Funny how the “stuff” of life keeps intersecting with memories from our pasts. April is my brother’s birthday month and that’s when I ran across a 1986 first year law school assignment of mine…yep, law school where the professor instructed us to forget legalese, briefs and endless legal research and to instead, to write from our hearts….pretty unique for law school but most refreshing to be treated as a real human with real feelings instead of a show-n0-emotion-act-lawyer-in-training. And, obviously, I needed to write about my brother’s death because it was the first thing that popped in my head and would not leave until I put the pen to paper.
Lee died at the tender age of 5—my parents’ only son, my best buddy and a great pal. I still think of him every day …it used to be I would wonder what he would be doing now, but in recent years, I think of him in a more spiritual, guardian angel way. Whether we believe in guardian angels or not, I do know that my awesome brother is still very much a part of my heart and life, I miss him, but I also celebrate the few short 5 years we had him on earth and I celebrate that he is still very much a part of our family.
It wasn’t until I, too, became a parent that I fully realized the depths of a parent’s loss when a child dies….perhaps the only thing worse is when total families are alive and well, but disconnected, out of touch or otherwise just “too busy” in our 90 mph worlds to just be together, to share, to …well to be an active family with one another. Actually, Norman Cousins wrote of such losses far more eloquently than I ever could:
“The greatest loss in life is not death itself, but rather what dies inside us as we live.”
When we lose a beloved family member (or work partner for that matter) due to petty arguments, personality differences, miles between us, jealousy, greed, divorce, workaholism, marriage to me-only spouses or whatever….it is truly one of the greatest losses in our lives…and the pain never goes away…we only learn to live with it and to not let it steal precious moments from us once we know we’ve done all we can to “fix” things, reunite, let go of our fight, etc. And, the bottom line is that life is hard — really, really hard and our attitudes, sense of humor and values make it all worth while in spite of the goodbyes, the pains, the unknowns…..regardless of life’s bumps, bruises, wrong turns, heart aches and more, I believe it is critical that we truly live each moment – all of them….letting loose of the burdens of our pasts or unknown futures which only messes with and dilutes our “right now” this-is-life moments.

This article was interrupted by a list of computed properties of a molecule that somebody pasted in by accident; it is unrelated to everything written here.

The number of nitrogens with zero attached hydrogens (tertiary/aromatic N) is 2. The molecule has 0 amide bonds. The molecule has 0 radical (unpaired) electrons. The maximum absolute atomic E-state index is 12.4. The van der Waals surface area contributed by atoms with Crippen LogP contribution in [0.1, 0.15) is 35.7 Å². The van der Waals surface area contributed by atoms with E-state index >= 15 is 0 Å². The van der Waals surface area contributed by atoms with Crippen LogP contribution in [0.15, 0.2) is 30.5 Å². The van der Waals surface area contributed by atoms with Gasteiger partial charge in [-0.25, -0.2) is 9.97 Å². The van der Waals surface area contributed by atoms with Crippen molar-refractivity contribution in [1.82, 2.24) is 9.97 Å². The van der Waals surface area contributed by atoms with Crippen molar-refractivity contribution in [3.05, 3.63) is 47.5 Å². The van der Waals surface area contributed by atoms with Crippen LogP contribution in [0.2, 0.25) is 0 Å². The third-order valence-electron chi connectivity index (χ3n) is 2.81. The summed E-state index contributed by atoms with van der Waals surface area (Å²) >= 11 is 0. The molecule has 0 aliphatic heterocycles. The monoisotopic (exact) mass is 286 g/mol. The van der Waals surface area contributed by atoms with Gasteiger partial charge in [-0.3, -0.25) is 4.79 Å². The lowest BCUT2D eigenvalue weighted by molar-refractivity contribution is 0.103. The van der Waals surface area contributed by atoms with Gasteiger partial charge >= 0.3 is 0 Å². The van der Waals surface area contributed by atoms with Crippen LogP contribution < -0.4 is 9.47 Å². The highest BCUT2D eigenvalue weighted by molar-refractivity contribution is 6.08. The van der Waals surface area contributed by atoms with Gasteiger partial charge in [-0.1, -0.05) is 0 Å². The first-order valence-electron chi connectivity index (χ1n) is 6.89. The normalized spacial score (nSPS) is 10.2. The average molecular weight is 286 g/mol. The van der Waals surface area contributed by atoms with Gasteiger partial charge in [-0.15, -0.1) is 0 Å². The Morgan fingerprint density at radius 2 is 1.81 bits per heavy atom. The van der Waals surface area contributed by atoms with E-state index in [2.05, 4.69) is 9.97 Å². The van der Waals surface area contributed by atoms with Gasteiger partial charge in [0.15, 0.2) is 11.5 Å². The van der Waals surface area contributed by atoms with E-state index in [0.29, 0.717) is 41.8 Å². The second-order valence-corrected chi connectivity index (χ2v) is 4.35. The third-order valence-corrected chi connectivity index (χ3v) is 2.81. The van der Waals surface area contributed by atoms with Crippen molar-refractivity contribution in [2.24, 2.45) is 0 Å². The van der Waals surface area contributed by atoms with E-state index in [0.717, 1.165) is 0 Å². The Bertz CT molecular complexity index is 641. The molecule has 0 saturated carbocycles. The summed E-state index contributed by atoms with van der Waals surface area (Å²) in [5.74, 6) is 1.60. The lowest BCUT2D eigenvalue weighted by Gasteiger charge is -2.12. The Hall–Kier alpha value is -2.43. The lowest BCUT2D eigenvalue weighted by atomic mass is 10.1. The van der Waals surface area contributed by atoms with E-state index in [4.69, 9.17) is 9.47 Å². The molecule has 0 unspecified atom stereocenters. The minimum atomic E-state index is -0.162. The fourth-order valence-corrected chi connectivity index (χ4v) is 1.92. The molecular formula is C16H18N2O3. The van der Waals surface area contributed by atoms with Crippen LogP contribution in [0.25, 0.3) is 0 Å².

The moment your attention turns to the Now, you feel a presence, a stillness, a peace ~ E. Tolle
The distance of miles is no longer an excuse not to stay connected in today’s world…a 5 second “I love you” or “Thinking of you right now!” text from a family member or friend can energize us beyond the best of exercises, energy drinks or whatever! An unanswered family text or email, however, hurts…maybe we should be too old to let it hurt us, but it does.
Back to the goodbyes in our lives …we MUST make sure we’ve found a healthy way to deal with the big ones. I had long ago forgotten about writing this reflection on a painful time in my family’s lives until I found a copy among my dear Mother’s things. There’s a link below for those who may want to read it, but if nothing else, thanks for sharing a few minutes of your day on this page from my life… and, just know it’s never too late for us to deal with our feelings, our losses, our memories if they are indeed still needing sorting out, closure or more.
Life is full of goodbyes as we all know…from the most trivial and least hurtful to the most sudden, unexpected, painful and life-changing ones. Here is my recounting – my rambling – of one of my first life-changing, heart wrenching goodbyes…the day my sweet, fun brother died…